anniebonoblogThe electric kitchen knife is out, ripping through some polystyrene foam. We’ve cut the main stage out and now it’s my daughters turn to cut the ramps down to the B-stage that will be shaped like a Joshua tree.

Me: ‘Careful of your fingers, don’t put them in front of where the blade is threshing!’

Ahhh, school projects don’t you love them?!

Here we go again. Life on hold. Nobody leave the room or go to bed until this is done.

But school projects actually can be a pointer to better things.

School projects can wake us up, clear our vision so we can see other areas of our children’s lives that we are perhaps less worried or focused on than we should be.

Here’s a little personal reflection on a recent whoppa of an assignment one of my kids roped me into…or perhaps I roped her into…you decide…

This is the (annual?) night of notables. Where children choose a celebrity and show to the school what contribution their celeb has made to bettering our planet. They research their celebrity, present a folio and build an informative, well presented display booth for the school to see.

Normally, I’d be very anti-school projects.

Just think it ends up being more parent, less child doing the work.

And get this, this year my wife said it was up to me to get our daughter through.

I stopped breathing.

Then I reached for lifeline… ‘Ok, but we’re doing Bono!’

It was my idea to build a scale model of U2’s 30th Anniversary of the Joshua Tree, tour stage. But my daughter had beat me to a great idea that would make her display literally ‘stand out’. She wanted to build a real, mini-stage in front of her display table that would be complete with microphone and stand and serve as a podium for people to look at her ‘Bono’ table. I suggested we add the apple iPod artist icon that consists of Bono’s head and microphone in silhouette to the stage floor. It was really coming together. Plus, she had her display board well on its way with pictures, headlines, facts and history.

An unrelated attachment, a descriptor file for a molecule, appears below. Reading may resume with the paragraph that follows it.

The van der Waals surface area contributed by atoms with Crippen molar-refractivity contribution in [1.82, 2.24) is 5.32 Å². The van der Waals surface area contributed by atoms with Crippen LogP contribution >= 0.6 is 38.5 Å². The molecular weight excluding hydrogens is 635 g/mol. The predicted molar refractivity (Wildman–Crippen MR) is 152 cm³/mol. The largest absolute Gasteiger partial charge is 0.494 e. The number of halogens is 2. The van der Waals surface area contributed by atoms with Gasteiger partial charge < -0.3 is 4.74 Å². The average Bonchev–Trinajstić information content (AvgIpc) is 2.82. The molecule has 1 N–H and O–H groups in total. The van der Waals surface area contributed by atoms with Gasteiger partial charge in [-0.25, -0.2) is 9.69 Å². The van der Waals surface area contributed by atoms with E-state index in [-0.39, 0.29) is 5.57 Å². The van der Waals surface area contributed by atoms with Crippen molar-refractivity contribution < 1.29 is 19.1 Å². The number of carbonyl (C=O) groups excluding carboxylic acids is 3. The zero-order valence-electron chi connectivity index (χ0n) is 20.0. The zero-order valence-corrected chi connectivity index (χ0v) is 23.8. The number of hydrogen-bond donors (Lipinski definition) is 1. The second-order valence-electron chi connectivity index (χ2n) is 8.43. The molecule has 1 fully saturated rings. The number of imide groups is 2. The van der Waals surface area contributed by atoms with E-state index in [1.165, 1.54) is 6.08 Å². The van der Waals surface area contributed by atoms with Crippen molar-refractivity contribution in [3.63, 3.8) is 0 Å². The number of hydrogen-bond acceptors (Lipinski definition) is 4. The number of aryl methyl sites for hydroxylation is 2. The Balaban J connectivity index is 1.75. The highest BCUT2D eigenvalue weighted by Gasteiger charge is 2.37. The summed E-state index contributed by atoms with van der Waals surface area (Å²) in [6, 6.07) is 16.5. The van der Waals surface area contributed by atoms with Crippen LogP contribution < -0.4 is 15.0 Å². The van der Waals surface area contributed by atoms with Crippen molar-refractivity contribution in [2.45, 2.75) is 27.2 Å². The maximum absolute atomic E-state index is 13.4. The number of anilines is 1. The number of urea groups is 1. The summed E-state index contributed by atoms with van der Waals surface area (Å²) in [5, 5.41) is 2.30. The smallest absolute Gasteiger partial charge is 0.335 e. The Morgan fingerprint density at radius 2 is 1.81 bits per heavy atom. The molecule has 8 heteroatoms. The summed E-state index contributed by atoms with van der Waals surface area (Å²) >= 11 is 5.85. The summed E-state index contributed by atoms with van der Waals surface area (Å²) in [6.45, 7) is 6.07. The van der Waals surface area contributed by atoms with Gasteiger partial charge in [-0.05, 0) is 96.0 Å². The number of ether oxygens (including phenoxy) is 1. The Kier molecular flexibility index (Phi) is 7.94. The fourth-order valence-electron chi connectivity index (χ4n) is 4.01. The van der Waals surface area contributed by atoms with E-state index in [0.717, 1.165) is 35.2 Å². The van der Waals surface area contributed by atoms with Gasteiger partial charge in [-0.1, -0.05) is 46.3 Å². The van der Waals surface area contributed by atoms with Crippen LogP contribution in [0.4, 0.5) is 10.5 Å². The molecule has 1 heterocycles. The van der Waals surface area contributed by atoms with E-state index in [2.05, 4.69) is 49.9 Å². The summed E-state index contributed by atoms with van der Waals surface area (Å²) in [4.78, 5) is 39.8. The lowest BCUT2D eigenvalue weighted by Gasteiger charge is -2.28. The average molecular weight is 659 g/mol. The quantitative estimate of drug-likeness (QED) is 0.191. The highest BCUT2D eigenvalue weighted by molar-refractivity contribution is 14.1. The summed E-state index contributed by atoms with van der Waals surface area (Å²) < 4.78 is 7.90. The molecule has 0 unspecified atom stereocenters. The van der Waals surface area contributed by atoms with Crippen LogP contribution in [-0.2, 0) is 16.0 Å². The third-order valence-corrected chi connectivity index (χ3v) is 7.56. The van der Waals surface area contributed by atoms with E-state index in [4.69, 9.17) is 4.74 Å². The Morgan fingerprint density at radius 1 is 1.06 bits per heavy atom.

Bono is someone I enjoy reading up on, or more to the point…I don’t have to read up on being a U2 fan for the past 30 plus years.

But flashback a few months and it could have been a very different story…

Me: ‘Darling, have you started research yet? You know this is something you have to do. I’m not doing it all for you’.

Daughter: ‘Yes’

Me: ‘Who are you doing it on?’

Daughter: ‘Some lady who….’

Me: ‘No…No…It’s Bono, Bono, Bono…remember I’m the only one around to help you…you got to do Bono!’

Daughter: ‘Ok dad. But I’ve already told my teacher it’s…’

Me: ‘Right well then tell him it’s now Bono!’

Daughter: ‘Ok, I’ll try’

She did it for dad

Putting on the Bono glasses

Me: ‘A mini-stage? How will we build that?!’

Daughter: ‘What about that pallet dad, underneath the scrap timber in the backyard?’

Me: ‘Hmmm, yep, a pallet will work, that’s a quick ready-made stage, except it’s got gaps’.

Daughter: ‘What about this flat stuff against the wall?’

She asks pointing to some left over fibre cement sheets.

Me: ‘Good call, yep we can screw that to the pallet and close the gaps’.

Out come the saws, tape and pencil, screws and drill. Pretty soon we are DIY’ing the floor and my 12-year-old is learning to mark out, drill and drive the screws into the pallet. She’s learning some handyman skills and recycling at the same time.

Strangely though, we did a very similar, no, actually the same project last year…only a different celebrity. Many of us parents are questioning the educational value in such repetition.

‘But it’s your child that should be doing all the work!’